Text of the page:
Redundancy Requires Good Faith in the Exercise of PrerogativeAtty Elvin
Redundancy exists when an employee’s position is superfluous, or an employee’s services are in excess of what would reasonably be demanded by the actual requirements of the enterprise.
For the implementation of a redundancy program to be valid, the employer must comply with the following requisites: (See page 172, Guide to Valid Dismissal of Employees, 2nd Edition)
- Written notice served on both the employees and the Department of Labor and Employment at least one month prior to the intended date of retrenchment;
- Payment of separation pay equivalent to at least one month pay for every year of service, whichever is higher;
- Good faith in abolishing the redundant positions; and
- Fair and reasonable criteria in ascertaining what positions are to be declared redundant and accordingly abolished.
The determination that the employee’s services are no longer necessary or sustainable and, therefore, properly terminable for being redundant is an exercise of business judgment of the employer. The wisdom or soundness of this judgment is not subject to discretionary review of the Labor Arbiter and the NLRC, provided there is no violation of law and no showing that it was prompted by an arbitrary or malicious act. In other words, it is not enough for a company to merely declare that it has become overmanned. It must produce adequate proof of such redundancy to justify the dismissal of the affected employees. (MA Computer College, Inc. vs. Garcia, G.R. No. 166703, April 14, 2008 citing Asufrin, Jr. vs. San Miguel Corporation, 469 Phil. 237, 245 (2004).)
Essentially, redundancy exists when an employee’s position is superfluous, or an employee’s services are in excess of what would reasonably be demanded by the actual requirements of the enterprise. Redundancy could be the result of a number of factors, such as the overhiring of workers, a decrease in the volume of business, or the dropping of a particular line or service previously manufactured or undertaken by the enterprise.
In this relation, jurisprudence explains that the characterization of an employee’s services as redundant, and therefore, properly terminable, is an exercise of management prerogative, considering that an employer has no legal obligation to keep more employees than are necessary for the operation of its business.
Nevertheless, case law qualifies that the exercise of such prerogative “must not be in violation of the law, and must not be arbitrary or malicious.” Thus, following Article 298 of the Labor Code as above cited, the law requires the employer to prove, inter alia, its good faith in abolishing the redundant positions, and further, the existence of fair and reasonable criteria in ascertaining what positions are to be declared redundant and accordingly abolished.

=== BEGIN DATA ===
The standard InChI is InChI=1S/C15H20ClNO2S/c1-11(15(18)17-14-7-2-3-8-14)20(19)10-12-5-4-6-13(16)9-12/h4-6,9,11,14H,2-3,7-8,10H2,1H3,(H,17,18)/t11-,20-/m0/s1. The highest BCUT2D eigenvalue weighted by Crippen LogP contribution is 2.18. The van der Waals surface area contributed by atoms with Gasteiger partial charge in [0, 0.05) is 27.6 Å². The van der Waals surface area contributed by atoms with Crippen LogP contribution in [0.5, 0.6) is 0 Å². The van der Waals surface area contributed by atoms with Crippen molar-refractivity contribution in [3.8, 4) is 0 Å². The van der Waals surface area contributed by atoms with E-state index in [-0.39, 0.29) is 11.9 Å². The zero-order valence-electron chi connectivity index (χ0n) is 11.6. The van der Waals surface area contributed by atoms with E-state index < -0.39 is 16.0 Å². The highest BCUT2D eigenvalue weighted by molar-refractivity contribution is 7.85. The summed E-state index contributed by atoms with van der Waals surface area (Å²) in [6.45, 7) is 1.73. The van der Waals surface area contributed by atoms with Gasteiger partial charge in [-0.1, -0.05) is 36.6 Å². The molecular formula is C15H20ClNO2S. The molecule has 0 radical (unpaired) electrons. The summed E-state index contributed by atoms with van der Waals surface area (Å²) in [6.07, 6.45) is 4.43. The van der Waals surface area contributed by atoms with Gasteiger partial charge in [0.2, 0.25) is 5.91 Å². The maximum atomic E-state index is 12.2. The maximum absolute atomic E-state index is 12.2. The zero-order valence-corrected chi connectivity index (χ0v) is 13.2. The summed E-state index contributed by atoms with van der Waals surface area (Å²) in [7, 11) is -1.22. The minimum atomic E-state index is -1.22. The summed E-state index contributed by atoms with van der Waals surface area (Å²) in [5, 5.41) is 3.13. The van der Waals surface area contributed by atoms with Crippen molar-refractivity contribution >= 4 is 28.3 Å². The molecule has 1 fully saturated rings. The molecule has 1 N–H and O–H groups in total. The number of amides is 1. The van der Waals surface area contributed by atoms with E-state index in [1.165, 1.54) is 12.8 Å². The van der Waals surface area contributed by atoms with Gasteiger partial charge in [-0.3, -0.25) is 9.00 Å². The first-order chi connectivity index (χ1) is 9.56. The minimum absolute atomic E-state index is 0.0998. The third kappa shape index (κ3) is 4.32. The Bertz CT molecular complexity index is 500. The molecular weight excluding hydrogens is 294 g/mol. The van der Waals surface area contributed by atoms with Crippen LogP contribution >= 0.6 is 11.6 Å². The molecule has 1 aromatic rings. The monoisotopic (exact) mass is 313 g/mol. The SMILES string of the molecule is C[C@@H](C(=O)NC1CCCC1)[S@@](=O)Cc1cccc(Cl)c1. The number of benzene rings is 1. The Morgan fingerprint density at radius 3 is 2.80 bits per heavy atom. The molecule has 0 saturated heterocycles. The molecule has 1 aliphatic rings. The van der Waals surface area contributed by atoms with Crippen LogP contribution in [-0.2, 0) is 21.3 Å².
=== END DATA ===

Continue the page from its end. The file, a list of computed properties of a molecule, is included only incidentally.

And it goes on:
To exhibit its good faith and that there was a fair and reasonable criteria in ascertaining redundant positions, a company claiming to be over manned must produce adequate proof of the same. The company must produce adequate proof of such redundancy to justify the dismissal of the affected employees, such as but not limited to the new staffing pattern, feasibility studies/proposal, on the viability of the newly created positions, job description and the approval by the management of the restructuring.
However, in a case where the employer attempted to justify its purported redundancy program by claiming that it received an e-mail from its client abroad informing it of the latter’s plans to right size the headcount but such e-mail was never presented in the proceedings, there was no compliance with good faith requirement according to the SC. (Yulo vs. Concentrix Daksh Services Philippines, Inc., G.R. No. 235873, January 21, 2019; Read the Digest of Yulo vs. Concentrix here)
The internal one (1)-page document submitted by said employer hardly demonstrates its good faith. It lacks adequate data to justify a declaration of redundancy, but more so, because it is clearly self-serving since it was prepared by the employer’s own requestor/business unit head, and not by any employee/representative coming from the client itself.
Advertorial: Achieve Mastery in Labor Rules, Doctrines and Principles. Purchase a Discounted Offer of HR Bundle books by Atty. Villanueva
Notably, parallel to narrative of the current situation of the business unit stating what triggered the downsizing and the preferred outcome. The internal document merely stated that that the company needed to finish the seasonal ramp and would need to decrease the headcount due to low call volume based on the long term forecast by its client. However, outside of this general conclusion, no evidence was presented to substantiate the alleged low call volume and the forecast from which it is based on so as to truly exhibit the business exigency of downsizing the business unit assigned to its client.